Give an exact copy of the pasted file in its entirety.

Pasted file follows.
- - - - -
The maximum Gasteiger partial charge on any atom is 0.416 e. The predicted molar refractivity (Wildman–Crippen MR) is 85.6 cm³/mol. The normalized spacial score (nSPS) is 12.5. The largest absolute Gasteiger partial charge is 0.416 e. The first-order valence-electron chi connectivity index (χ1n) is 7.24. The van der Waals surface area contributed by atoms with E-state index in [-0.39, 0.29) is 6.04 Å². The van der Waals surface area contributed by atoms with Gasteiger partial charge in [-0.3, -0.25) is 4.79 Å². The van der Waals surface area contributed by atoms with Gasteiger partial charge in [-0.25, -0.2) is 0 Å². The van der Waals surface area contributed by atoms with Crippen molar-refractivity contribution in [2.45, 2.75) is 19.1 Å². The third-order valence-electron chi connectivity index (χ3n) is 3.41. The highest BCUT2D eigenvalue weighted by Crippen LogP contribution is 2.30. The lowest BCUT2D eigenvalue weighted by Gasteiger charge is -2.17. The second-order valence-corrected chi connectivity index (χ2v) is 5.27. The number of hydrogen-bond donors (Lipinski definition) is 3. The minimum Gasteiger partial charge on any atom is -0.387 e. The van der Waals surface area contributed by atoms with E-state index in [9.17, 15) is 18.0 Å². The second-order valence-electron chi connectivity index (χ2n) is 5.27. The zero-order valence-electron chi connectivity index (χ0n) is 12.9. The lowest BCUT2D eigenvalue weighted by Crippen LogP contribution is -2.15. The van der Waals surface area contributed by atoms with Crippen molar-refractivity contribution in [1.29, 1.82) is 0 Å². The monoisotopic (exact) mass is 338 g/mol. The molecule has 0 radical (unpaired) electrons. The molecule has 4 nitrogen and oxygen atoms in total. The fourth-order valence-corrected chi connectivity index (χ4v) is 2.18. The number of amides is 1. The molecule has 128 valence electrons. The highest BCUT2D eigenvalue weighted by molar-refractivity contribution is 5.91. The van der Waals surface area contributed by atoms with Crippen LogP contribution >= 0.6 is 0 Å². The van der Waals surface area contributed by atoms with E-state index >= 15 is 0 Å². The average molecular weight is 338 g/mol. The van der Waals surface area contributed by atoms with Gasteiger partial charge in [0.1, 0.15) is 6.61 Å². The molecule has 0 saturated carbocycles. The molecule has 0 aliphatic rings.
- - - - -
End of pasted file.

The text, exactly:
The maximum Gasteiger partial charge on any atom is 0.416 e. The predicted molar refractivity (Wildman–Crippen MR) is 85.6 cm³/mol. The normalized spacial score (nSPS) is 12.5. The largest absolute Gasteiger partial charge is 0.416 e. The first-order valence-electron chi connectivity index (χ1n) is 7.24. The van der Waals surface area contributed by atoms with E-state index in [-0.39, 0.29) is 6.04 Å². The van der Waals surface area contributed by atoms with Gasteiger partial charge in [-0.3, -0.25) is 4.79 Å². The van der Waals surface area contributed by atoms with Gasteiger partial charge in [-0.25, -0.2) is 0 Å². The van der Waals surface area contributed by atoms with Crippen molar-refractivity contribution in [2.45, 2.75) is 19.1 Å². The third-order valence-electron chi connectivity index (χ3n) is 3.41. The highest BCUT2D eigenvalue weighted by Crippen LogP contribution is 2.30. The lowest BCUT2D eigenvalue weighted by Gasteiger charge is -2.17. The second-order valence-corrected chi connectivity index (χ2v) is 5.27. The number of hydrogen-bond donors (Lipinski definition) is 3. The minimum Gasteiger partial charge on any atom is -0.387 e. The van der Waals surface area contributed by atoms with E-state index in [9.17, 15) is 18.0 Å². The second-order valence-electron chi connectivity index (χ2n) is 5.27. The zero-order valence-electron chi connectivity index (χ0n) is 12.9. The lowest BCUT2D eigenvalue weighted by Crippen LogP contribution is -2.15. The van der Waals surface area contributed by atoms with Crippen molar-refractivity contribution in [1.29, 1.82) is 0 Å². The monoisotopic (exact) mass is 338 g/mol. The molecule has 0 radical (unpaired) electrons. The molecule has 4 nitrogen and oxygen atoms in total. The fourth-order valence-corrected chi connectivity index (χ4v) is 2.18. The number of amides is 1. The molecule has 128 valence electrons. The highest BCUT2D eigenvalue weighted by molar-refractivity contribution is 5.91. The van der Waals surface area contributed by atoms with Crippen LogP contribution >= 0.6 is 0 Å². The van der Waals surface area contributed by atoms with E-state index >= 15 is 0 Å². The average molecular weight is 338 g/mol. The van der Waals surface area contributed by atoms with Gasteiger partial charge in [0.1, 0.15) is 6.61 Å². The molecule has 0 saturated carbocycles. The molecule has 0 aliphatic rings.